When a physician discovers cancer in a patient, the first thing the doctor wants to know is whether that cancer has spread, or "metastasized." This metastasis signifies that the patient has entered a new and potentially lethal phase of the disease. A new study opens up the possibility of detecting whether a tumor will spread long before a patient ever reaches that dangerous phase.
Scientists at the Pacific Northwest Research Institute in Seattle have found evidence for a DNA structure characteristic of metastasis in normal tissues from prostates with metastazing tumors. The finding suggests that the potential for metastasis can be detected early in apparently normal tissues. The study, which appears online this week, will be published in the August 3rd issue of the Proceedings of the National Academy of Sciences.
This discovery challenges current thinking about how a cancer develops and spreads. Rare or "rogue" cells may not be breaking away from the tumor and starting new tumors elsewhere, as previously thought. It now appears that the DNA structure for metastasis is actually hardwired into seemingly normal cells that are destined to become metastatic tumor cells.
Donald C. Malins | EurekAlert!
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Physicists of the University of Würzburg have made an astonishing discovery in a specific type of topological insulators. The effect is due to the structure of the materials used. The researchers have now published their work in the journal Science.
Topological insulators are currently the hot topic in physics according to the newspaper Neue Zürcher Zeitung. Only a few weeks ago, their importance was...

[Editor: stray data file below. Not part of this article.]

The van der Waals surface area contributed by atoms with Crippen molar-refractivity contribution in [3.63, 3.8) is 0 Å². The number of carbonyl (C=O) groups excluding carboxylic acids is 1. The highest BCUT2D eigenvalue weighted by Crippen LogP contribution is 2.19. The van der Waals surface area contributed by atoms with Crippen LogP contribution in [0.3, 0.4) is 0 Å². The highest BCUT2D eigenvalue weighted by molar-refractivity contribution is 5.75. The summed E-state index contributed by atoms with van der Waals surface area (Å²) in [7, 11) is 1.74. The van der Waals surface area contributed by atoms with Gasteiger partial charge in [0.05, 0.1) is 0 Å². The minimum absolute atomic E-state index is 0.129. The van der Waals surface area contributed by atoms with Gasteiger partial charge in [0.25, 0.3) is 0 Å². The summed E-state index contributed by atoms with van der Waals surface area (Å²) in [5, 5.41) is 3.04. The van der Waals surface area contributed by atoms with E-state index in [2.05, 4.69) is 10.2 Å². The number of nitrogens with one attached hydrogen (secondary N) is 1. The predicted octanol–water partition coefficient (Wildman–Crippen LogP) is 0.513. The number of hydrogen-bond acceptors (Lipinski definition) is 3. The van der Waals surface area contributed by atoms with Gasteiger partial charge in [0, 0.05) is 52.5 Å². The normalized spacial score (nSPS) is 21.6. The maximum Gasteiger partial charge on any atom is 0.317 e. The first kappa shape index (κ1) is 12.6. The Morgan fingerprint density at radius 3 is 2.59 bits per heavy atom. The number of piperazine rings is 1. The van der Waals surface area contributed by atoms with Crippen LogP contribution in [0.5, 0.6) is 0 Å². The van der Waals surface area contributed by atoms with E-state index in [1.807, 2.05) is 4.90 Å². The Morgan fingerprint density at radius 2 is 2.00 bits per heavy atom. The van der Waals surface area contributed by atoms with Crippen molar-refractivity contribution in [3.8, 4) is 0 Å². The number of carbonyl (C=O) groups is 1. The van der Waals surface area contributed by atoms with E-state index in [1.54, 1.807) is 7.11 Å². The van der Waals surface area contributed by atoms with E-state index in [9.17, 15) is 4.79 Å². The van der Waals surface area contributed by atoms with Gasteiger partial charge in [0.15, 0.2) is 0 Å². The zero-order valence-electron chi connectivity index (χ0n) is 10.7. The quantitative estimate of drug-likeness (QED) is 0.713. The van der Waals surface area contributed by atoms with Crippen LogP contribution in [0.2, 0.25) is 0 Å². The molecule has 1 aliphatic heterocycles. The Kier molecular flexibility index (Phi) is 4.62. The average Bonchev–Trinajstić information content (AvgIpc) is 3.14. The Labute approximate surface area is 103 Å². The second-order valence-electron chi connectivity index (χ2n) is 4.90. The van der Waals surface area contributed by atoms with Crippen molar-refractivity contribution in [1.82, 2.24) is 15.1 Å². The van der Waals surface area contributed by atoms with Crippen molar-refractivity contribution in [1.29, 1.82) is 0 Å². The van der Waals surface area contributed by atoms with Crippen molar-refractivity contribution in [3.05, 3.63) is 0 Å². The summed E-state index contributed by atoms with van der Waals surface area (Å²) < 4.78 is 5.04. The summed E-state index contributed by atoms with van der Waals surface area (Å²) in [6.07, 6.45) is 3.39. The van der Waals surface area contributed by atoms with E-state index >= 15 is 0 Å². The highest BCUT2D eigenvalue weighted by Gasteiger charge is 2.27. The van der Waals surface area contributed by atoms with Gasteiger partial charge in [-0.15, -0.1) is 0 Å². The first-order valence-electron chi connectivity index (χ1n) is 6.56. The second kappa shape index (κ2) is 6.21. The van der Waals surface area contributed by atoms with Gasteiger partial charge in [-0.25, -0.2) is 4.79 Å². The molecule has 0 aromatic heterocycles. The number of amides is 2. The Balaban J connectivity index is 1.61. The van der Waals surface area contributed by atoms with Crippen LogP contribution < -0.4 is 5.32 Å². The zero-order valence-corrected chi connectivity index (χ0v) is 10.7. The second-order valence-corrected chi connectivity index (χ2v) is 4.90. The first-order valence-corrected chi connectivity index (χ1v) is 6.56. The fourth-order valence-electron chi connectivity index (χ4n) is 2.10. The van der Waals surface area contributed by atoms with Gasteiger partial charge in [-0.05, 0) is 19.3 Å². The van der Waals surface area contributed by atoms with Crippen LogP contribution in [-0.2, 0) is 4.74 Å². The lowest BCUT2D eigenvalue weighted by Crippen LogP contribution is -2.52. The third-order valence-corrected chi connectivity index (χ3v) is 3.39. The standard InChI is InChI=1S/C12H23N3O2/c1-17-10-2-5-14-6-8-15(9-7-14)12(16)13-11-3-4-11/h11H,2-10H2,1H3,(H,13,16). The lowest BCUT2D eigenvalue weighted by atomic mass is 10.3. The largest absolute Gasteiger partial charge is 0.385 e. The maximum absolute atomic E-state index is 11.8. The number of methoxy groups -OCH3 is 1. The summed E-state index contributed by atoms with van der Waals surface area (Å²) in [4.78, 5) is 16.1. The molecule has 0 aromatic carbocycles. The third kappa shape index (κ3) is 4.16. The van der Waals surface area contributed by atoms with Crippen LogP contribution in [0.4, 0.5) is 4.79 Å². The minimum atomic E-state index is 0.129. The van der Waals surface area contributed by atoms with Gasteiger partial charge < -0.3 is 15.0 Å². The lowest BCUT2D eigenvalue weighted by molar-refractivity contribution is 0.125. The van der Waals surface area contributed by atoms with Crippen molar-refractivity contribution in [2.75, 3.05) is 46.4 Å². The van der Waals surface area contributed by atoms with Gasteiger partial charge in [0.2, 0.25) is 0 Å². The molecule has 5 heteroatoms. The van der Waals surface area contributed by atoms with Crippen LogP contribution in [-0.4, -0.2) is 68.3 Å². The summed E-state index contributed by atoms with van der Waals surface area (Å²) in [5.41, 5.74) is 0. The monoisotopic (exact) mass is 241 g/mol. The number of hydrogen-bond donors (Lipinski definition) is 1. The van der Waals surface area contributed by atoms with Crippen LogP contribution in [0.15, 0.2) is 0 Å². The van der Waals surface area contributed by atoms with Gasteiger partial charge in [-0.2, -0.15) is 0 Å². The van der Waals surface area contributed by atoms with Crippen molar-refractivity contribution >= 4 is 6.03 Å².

In recent years, lasers with ultrashort pulses (USP) down to the femtosecond range have become established on an industrial scale. They could advance some applications with the much-lauded “cold ablation” – if that meant they would then achieve more throughput. A new generation of process engineering that will address this issue in particular will be discussed at the “4th UKP Workshop – Ultrafast Laser Technology” in April 2017.
Even back in the 1990s, scientists were comparing materials processing with nanosecond, picosecond and femtosesecond pulses. The result was surprising:...
Have you ever wondered how you see the world? Vision is about photons of light, which are packets of energy, interacting with the atoms or molecules in what...
A multi-institutional research collaboration has created a novel approach for fabricating three-dimensional micro-optics through the shape-defined formation of porous silicon (PSi), with broad impacts in integrated optoelectronics, imaging, and photovoltaics.
Working with colleagues at Stanford and The Dow Chemical Company, researchers at the University of Illinois at Urbana-Champaign fabricated 3-D birefringent...
In experiments with magnetic atoms conducted at extremely low temperatures, scientists have demonstrated a unique phase of matter: The atoms form a new type of quantum liquid or quantum droplet state. These so called quantum droplets may preserve their form in absence of external confinement because of quantum effects. The joint team of experimental physicists from Innsbruck and theoretical physicists from Hannover report on their findings in the journal Physical Review X.
“Our Quantum droplets are in the gas phase but they still drop like a rock,” explains experimental physicist Francesca Ferlaino when talking about the...
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